nless you’ve participated before, you may not know that March 21 is a special day for the Down syndrome community. The date, which falls on a Sunday this year, is World Down Syndrome Day, and people all over the world will wake up and put on a pair of bright, mismatched socks to help raise awareness and spark conversations about the condition.
“A chromosome looks like a sock. We all wear socks. And whether they match or not, they keep you safe, they add value, they make a difference,” said Abby Vernon, board president of the Down Syndrome Association of Pittsburgh (DSAP). Vernon lives on Standish Boulevard with her husband, Todd, and her three children, Ellie, Finn and Gus. Her oldest, Ellie, is an 8-year-old Markham Elementary School student and has Down syndrome.
According to the Centers for Disease Control, one in every 700 babies in the United States is born with Down syndrome. Down syndrome is a chromosomal condition, where a person is born with a full or partial extra copy of chromosome 21—we have 23 pairs of chromosomes—causing low muscle tone, small stature or intellectual disabilities, among other traits.
Down syndrome was named after John Langdon Down, an English doctor who first characterized the condition in 1866. World Down Syndrome Day started in 2012 on the 21st day of the third month of the year, signifying the uniqueness of the three copies of chromosome 21.
“Markham really gets behind [World Down Syndrome Day]. They all wear mismatched socks. Now we just need to encourage the rest of Mt. Lebanon to do it, too!” said Vernon.
World Down Syndrome Day, which DSAP usually commemorates by hosting a dance party fundraiser, is just one observance on DSAP’s calendar. In October, which is Down Syndrome Awareness Month, they host their annual Buddy Walk to raise funds for the Down Syndrome Center of Western Pennsylvania.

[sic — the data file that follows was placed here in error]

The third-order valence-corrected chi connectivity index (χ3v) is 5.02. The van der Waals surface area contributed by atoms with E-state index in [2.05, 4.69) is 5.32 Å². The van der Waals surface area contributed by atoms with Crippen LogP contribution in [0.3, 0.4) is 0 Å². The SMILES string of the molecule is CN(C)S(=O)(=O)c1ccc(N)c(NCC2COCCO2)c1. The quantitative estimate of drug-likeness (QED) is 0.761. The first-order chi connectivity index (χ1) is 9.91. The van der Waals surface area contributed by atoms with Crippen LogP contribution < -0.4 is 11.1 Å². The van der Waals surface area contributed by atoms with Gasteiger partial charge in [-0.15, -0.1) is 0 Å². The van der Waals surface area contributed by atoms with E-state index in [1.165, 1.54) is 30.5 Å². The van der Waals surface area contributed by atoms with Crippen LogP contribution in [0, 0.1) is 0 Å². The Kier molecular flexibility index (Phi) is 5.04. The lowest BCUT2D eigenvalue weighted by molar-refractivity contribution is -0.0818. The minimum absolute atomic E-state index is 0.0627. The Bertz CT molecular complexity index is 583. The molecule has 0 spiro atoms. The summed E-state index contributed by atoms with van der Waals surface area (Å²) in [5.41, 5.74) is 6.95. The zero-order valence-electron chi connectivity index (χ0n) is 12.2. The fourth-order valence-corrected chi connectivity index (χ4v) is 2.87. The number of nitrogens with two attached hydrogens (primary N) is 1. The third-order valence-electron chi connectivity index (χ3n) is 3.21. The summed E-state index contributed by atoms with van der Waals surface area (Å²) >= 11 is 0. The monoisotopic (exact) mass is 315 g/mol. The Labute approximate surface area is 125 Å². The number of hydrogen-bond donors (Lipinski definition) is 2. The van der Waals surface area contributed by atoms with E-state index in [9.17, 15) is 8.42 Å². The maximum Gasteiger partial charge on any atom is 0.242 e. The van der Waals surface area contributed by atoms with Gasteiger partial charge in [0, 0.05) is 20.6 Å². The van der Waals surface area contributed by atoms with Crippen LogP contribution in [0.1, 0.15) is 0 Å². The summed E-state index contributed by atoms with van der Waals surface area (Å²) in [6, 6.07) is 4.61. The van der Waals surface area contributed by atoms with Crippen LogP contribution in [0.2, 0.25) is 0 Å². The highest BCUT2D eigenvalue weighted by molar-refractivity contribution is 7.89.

Located at Children’s Hospital of Pittsburgh of UPMC, the center sees patients in nine clinics throughout the region and connects patients with local organizations and resources such as the Adult Down Syndrome Center at UPMC Montefiore.
“Pittsburgh is one of the few cities in our country that provides care for people with Down syndrome from birth to death,” said Vernon. “Most cities have a Down syndrome pediatric clinic, but people with Down syndrome still need support as they age—some can get Alzheimer’s in their 30s. So it’s great that we have this resource.”
Last year, because of COVID-19, DSAP had to get creative and host its 26th annual Pittsburgh Buddy Walk virtually. Normally Ellie Vernon would be walking with her team, Ellie’s Extras, at Highmark Stadium on that day, and the Vernons didn’t want her to miss out.
“We decided, ‘Let’s make it a blast, but here in our neighborhood,” said Vernon.
They promoted it on social media and invited the whole community to wear their masks and join Ellie’s walk. Just like a block party, they closed down the street and brought in a coffee truck and a balloon artist and mapped out a half-mile route through the neighborhood.
To their surprise, the Vernons wound up hosting more than 100 people over the course of the morning, including 20 of Ellie’s teachers and therapists at Markham. Ellie’s Extras took third place in fundraising western Pennsylvania, bringing in over $7,000.
“It was something we could all find harmony with—kids had fun, it was inclusive, we raised awareness … what it symbolized was beautiful,” said Vernon. “This is the Mt. Lebanon I know. This is why I moved here.”
Visit www.dsapgh.org for more information or to donate to the Down Syndrome Association of Pittsburgh.